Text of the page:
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By Anita Kumar, McClatchy Washington Bureau (TNS)

WASHINGTON — The committee investigating the fatal attacks in Benghazi, Libya, will interview several high-profile Obama administration officials this week, including former CIA Director David Petraeus and former Defense Secretary Leon Panetta.

Petraeus will testify Wednesday behind closed doors, the committee said. His appearance will be followed by Charlene Lamb, former deputy assistant secretary of state for international programs for diplomatic security on Thursday; Panetta on Friday and Jeremy Bash, former Defense Department chief of staff on Jan. 13.

The committee interviewed former Secretary of State Hillary Clinton, now the Democratic front-runner for president, in public in October.

“The American people and the families of the victims deserve to know the truth about what happened before, during and after the 2012 Benghazi terrorist attacks, and we must do everything we can to prevent similar tragedies from happening in the future,” Committee spokesman Matt Wolking said.

As of Wednesday, the House Select Committee on Benghazi has been in existence for 609 days, surpassing the length of time the 9/11 Commission took to investigate the terrorist attacks that killed nearly 3,000 people on Sept. 11, 2001.

“Instead of following the bipartisan model set by the 9/11 Commission, which brought our entire nation together after we were attacked by terrorists, Republicans created a highly partisan Select Committee with an unlimited budget to attack their political opponents,” said Rep. Elijah Cummings of Maryland, the committee’s top Democrat. “Republicans continue to drag out this political charade closer to the 2016 presidential election, and the American taxpayers continue to pay the price.”

The committee has proven more costly than permanent panels on intelligence, veterans affairs, ethics and small business, according to the Committee on House Administration, which collects monthly expenditure reports from each committee. Democrats even have a website constantly calculating the cost of the committee: more than $5.5 million as of Wednesday.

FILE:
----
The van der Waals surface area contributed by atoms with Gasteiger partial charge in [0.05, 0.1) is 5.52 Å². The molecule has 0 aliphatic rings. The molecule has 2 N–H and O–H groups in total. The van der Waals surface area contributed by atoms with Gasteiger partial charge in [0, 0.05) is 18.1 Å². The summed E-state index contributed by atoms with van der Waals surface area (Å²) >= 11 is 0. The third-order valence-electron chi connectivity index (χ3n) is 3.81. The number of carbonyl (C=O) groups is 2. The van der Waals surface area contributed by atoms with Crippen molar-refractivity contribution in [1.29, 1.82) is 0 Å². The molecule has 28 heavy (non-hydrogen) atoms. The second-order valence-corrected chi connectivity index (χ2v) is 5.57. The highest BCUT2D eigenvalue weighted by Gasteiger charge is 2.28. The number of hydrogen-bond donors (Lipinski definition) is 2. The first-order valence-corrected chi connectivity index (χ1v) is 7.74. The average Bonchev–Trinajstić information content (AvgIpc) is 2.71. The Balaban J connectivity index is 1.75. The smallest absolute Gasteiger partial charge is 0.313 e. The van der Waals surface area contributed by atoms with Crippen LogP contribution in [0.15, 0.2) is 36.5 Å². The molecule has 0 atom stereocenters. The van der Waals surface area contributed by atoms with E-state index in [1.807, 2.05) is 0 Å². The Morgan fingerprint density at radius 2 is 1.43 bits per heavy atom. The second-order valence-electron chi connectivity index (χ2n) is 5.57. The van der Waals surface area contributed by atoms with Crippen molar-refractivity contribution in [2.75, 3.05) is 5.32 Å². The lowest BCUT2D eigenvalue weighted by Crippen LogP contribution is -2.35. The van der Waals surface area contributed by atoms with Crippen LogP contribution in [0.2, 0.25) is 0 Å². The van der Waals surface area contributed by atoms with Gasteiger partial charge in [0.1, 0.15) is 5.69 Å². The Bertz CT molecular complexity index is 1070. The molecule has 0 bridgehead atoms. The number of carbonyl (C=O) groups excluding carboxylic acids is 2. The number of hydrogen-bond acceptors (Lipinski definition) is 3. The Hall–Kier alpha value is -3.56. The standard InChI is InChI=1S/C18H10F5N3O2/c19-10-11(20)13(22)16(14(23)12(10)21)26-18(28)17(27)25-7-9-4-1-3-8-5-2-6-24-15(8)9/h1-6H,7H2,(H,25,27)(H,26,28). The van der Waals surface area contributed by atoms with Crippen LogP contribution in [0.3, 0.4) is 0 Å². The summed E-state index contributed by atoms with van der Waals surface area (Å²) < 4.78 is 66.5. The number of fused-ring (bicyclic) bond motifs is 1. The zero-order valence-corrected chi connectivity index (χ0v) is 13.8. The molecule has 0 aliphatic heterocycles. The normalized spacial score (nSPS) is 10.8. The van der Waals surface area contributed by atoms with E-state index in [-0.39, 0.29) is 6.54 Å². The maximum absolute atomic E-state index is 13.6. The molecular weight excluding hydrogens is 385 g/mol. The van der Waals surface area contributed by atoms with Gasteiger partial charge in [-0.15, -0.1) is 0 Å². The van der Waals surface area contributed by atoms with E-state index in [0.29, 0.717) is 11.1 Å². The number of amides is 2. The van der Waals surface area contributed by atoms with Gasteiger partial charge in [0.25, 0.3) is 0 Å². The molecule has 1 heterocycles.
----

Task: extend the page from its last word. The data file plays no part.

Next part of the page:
Democrats charge that the panel is “one of the longest, least productive and most partisan investigations in congressional history,” surpassing the investigations of Hurricane Katrina, the attack on Pearl Harbor, the assassination of President John F. Kennedy, Iran-Contra and Watergate.

The Republican-controlled committee was formed in May 2014 to examine U.S. government policies that may have contributed to the attacks that killed four Americans, including the U.S. ambassador, and the response of the Obama administration, including Clinton.

Seven other congressional committees and the bipartisan independent Accountability Review Board already have looked into the assault. Nearly all of them criticized the Clinton State Department for insufficiently addressing security issues at the diplomatic facility in Benghazi.

In 2015, the committee conducted interviews with 64 witnesses, including 53 who had never been interviewed by a congressional committee, according to Republicans. It has reviewed roughly 100,000 pages of documents from various departments and agencies, most of them never before seen by a congressional committee, they say.

Wolking said the committee is still waiting to receive documents from the State Department and the CIA and for witnesses to be made available for interviews. It expects to release a report with recommendations within the next few months.

©2016 McClatchy Washington Bureau. Distributed by Tribune Content Agency, LLC.

Photo: Central Intelligence Agency via Wikimedia Commons

 

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